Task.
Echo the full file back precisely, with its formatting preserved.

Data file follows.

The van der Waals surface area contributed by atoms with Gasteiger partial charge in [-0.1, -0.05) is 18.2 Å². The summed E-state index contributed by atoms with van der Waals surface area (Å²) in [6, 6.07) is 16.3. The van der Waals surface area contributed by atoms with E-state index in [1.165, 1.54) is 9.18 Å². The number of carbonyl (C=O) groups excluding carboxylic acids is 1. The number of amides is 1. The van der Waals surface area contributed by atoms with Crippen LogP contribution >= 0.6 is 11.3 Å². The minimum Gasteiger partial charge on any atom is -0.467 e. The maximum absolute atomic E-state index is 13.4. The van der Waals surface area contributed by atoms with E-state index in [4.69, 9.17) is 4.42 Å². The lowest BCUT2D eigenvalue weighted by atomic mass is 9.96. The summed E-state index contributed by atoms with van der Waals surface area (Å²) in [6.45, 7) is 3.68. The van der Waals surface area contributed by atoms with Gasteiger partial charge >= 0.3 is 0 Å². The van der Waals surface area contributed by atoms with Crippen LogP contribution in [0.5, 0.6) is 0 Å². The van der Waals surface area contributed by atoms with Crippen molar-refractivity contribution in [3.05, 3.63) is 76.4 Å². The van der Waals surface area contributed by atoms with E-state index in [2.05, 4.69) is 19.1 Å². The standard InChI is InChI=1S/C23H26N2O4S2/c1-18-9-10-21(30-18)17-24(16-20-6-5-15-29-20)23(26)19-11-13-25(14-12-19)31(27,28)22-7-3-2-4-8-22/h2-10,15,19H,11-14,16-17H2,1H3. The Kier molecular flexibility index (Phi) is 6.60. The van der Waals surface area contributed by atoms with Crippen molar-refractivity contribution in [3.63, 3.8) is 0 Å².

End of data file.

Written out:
The van der Waals surface area contributed by atoms with Gasteiger partial charge in [-0.1, -0.05) is 18.2 Å². The summed E-state index contributed by atoms with van der Waals surface area (Å²) in [6, 6.07) is 16.3. The van der Waals surface area contributed by atoms with E-state index in [1.165, 1.54) is 9.18 Å². The number of carbonyl (C=O) groups excluding carboxylic acids is 1. The number of amides is 1. The van der Waals surface area contributed by atoms with Crippen LogP contribution >= 0.6 is 11.3 Å². The minimum Gasteiger partial charge on any atom is -0.467 e. The maximum absolute atomic E-state index is 13.4. The van der Waals surface area contributed by atoms with E-state index in [4.69, 9.17) is 4.42 Å². The lowest BCUT2D eigenvalue weighted by atomic mass is 9.96. The summed E-state index contributed by atoms with van der Waals surface area (Å²) in [6.45, 7) is 3.68. The van der Waals surface area contributed by atoms with Gasteiger partial charge >= 0.3 is 0 Å². The van der Waals surface area contributed by atoms with Crippen LogP contribution in [0.5, 0.6) is 0 Å². The van der Waals surface area contributed by atoms with Crippen molar-refractivity contribution in [3.05, 3.63) is 76.4 Å². The van der Waals surface area contributed by atoms with E-state index in [2.05, 4.69) is 19.1 Å². The standard InChI is InChI=1S/C23H26N2O4S2/c1-18-9-10-21(30-18)17-24(16-20-6-5-15-29-20)23(26)19-11-13-25(14-12-19)31(27,28)22-7-3-2-4-8-22/h2-10,15,19H,11-14,16-17H2,1H3. The Kier molecular flexibility index (Phi) is 6.60. The van der Waals surface area contributed by atoms with Crippen molar-refractivity contribution in [3.63, 3.8) is 0 Å².